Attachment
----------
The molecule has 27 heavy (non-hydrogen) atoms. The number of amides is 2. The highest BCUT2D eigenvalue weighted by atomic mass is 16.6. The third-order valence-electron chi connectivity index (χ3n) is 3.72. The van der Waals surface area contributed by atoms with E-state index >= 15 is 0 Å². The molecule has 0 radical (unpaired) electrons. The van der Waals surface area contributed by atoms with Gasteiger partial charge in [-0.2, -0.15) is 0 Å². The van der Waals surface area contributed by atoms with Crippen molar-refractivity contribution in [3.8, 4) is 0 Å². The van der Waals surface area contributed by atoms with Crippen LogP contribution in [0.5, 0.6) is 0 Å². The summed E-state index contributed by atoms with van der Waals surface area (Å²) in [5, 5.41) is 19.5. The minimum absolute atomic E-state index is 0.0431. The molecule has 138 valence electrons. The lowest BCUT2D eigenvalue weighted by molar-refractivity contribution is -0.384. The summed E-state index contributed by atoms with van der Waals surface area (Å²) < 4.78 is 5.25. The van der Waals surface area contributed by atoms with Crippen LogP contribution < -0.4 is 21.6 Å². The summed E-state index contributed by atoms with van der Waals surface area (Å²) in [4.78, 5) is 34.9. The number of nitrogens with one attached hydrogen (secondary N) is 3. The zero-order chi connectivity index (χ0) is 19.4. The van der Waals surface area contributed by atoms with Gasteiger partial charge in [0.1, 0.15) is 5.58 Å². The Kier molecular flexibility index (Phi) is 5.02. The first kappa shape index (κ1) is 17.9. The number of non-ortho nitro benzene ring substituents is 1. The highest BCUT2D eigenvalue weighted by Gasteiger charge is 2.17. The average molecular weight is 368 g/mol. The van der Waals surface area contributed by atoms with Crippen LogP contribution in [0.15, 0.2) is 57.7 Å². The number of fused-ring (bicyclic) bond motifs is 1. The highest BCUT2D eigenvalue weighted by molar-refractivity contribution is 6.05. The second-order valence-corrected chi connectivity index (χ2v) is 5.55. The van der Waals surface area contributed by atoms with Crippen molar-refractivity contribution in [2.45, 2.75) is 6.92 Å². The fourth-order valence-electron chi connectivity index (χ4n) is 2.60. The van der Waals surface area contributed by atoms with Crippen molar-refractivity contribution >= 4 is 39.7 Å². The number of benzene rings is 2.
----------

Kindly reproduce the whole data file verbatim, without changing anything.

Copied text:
The molecule has 27 heavy (non-hydrogen) atoms. The number of amides is 2. The highest BCUT2D eigenvalue weighted by atomic mass is 16.6. The third-order valence-electron chi connectivity index (χ3n) is 3.72. The van der Waals surface area contributed by atoms with E-state index >= 15 is 0 Å². The molecule has 0 radical (unpaired) electrons. The van der Waals surface area contributed by atoms with Gasteiger partial charge in [-0.2, -0.15) is 0 Å². The van der Waals surface area contributed by atoms with Crippen molar-refractivity contribution in [3.8, 4) is 0 Å². The van der Waals surface area contributed by atoms with Crippen LogP contribution in [0.5, 0.6) is 0 Å². The summed E-state index contributed by atoms with van der Waals surface area (Å²) in [5, 5.41) is 19.5. The minimum absolute atomic E-state index is 0.0431. The molecule has 138 valence electrons. The lowest BCUT2D eigenvalue weighted by molar-refractivity contribution is -0.384. The summed E-state index contributed by atoms with van der Waals surface area (Å²) < 4.78 is 5.25. The van der Waals surface area contributed by atoms with Crippen LogP contribution < -0.4 is 21.6 Å². The summed E-state index contributed by atoms with van der Waals surface area (Å²) in [4.78, 5) is 34.9. The number of nitrogens with one attached hydrogen (secondary N) is 3. The zero-order chi connectivity index (χ0) is 19.4. The van der Waals surface area contributed by atoms with Gasteiger partial charge in [0.1, 0.15) is 5.58 Å². The Kier molecular flexibility index (Phi) is 5.02. The first kappa shape index (κ1) is 17.9. The number of non-ortho nitro benzene ring substituents is 1. The highest BCUT2D eigenvalue weighted by Gasteiger charge is 2.17. The average molecular weight is 368 g/mol. The van der Waals surface area contributed by atoms with Crippen LogP contribution in [0.15, 0.2) is 57.7 Å². The number of fused-ring (bicyclic) bond motifs is 1. The highest BCUT2D eigenvalue weighted by molar-refractivity contribution is 6.05. The second-order valence-corrected chi connectivity index (χ2v) is 5.55. The van der Waals surface area contributed by atoms with Crippen molar-refractivity contribution in [2.45, 2.75) is 6.92 Å². The fourth-order valence-electron chi connectivity index (χ4n) is 2.60. The van der Waals surface area contributed by atoms with Crippen molar-refractivity contribution >= 4 is 39.7 Å². The number of benzene rings is 2.